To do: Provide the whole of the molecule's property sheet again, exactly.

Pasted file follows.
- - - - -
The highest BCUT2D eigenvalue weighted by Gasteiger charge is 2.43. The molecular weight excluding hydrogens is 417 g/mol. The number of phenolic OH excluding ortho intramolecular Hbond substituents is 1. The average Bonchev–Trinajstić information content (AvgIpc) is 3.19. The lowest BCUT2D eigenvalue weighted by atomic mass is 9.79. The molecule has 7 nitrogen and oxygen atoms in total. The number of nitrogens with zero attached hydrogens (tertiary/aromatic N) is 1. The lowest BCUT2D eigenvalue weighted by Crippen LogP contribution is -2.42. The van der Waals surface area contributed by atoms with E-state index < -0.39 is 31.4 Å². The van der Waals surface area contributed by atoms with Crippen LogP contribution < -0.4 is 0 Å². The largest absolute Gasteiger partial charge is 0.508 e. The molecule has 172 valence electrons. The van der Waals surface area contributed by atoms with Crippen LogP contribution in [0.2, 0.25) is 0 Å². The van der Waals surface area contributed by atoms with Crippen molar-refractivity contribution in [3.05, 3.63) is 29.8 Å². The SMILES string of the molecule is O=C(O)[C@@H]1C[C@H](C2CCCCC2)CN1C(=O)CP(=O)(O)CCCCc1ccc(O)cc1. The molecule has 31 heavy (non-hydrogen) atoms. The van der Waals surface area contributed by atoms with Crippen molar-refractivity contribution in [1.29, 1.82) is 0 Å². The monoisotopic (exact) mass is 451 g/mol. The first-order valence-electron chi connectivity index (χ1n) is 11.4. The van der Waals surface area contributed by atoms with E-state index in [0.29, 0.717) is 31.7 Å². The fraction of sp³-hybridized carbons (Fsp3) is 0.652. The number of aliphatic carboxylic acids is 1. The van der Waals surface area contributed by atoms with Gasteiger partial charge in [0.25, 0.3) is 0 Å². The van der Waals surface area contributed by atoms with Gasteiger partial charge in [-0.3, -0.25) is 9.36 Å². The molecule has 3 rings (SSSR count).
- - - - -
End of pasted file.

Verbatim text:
The highest BCUT2D eigenvalue weighted by Gasteiger charge is 2.43. The molecular weight excluding hydrogens is 417 g/mol. The number of phenolic OH excluding ortho intramolecular Hbond substituents is 1. The average Bonchev–Trinajstić information content (AvgIpc) is 3.19. The lowest BCUT2D eigenvalue weighted by atomic mass is 9.79. The molecule has 7 nitrogen and oxygen atoms in total. The number of nitrogens with zero attached hydrogens (tertiary/aromatic N) is 1. The lowest BCUT2D eigenvalue weighted by Crippen LogP contribution is -2.42. The van der Waals surface area contributed by atoms with E-state index < -0.39 is 31.4 Å². The van der Waals surface area contributed by atoms with Crippen LogP contribution < -0.4 is 0 Å². The largest absolute Gasteiger partial charge is 0.508 e. The molecule has 172 valence electrons. The van der Waals surface area contributed by atoms with Crippen LogP contribution in [0.2, 0.25) is 0 Å². The van der Waals surface area contributed by atoms with Crippen molar-refractivity contribution in [3.05, 3.63) is 29.8 Å². The SMILES string of the molecule is O=C(O)[C@@H]1C[C@H](C2CCCCC2)CN1C(=O)CP(=O)(O)CCCCc1ccc(O)cc1. The molecule has 31 heavy (non-hydrogen) atoms. The van der Waals surface area contributed by atoms with Crippen molar-refractivity contribution in [1.29, 1.82) is 0 Å². The monoisotopic (exact) mass is 451 g/mol. The first-order valence-electron chi connectivity index (χ1n) is 11.4. The van der Waals surface area contributed by atoms with E-state index in [0.29, 0.717) is 31.7 Å². The fraction of sp³-hybridized carbons (Fsp3) is 0.652. The number of aliphatic carboxylic acids is 1. The van der Waals surface area contributed by atoms with Gasteiger partial charge in [0.25, 0.3) is 0 Å². The van der Waals surface area contributed by atoms with Gasteiger partial charge in [-0.3, -0.25) is 9.36 Å². The molecule has 3 rings (SSSR count).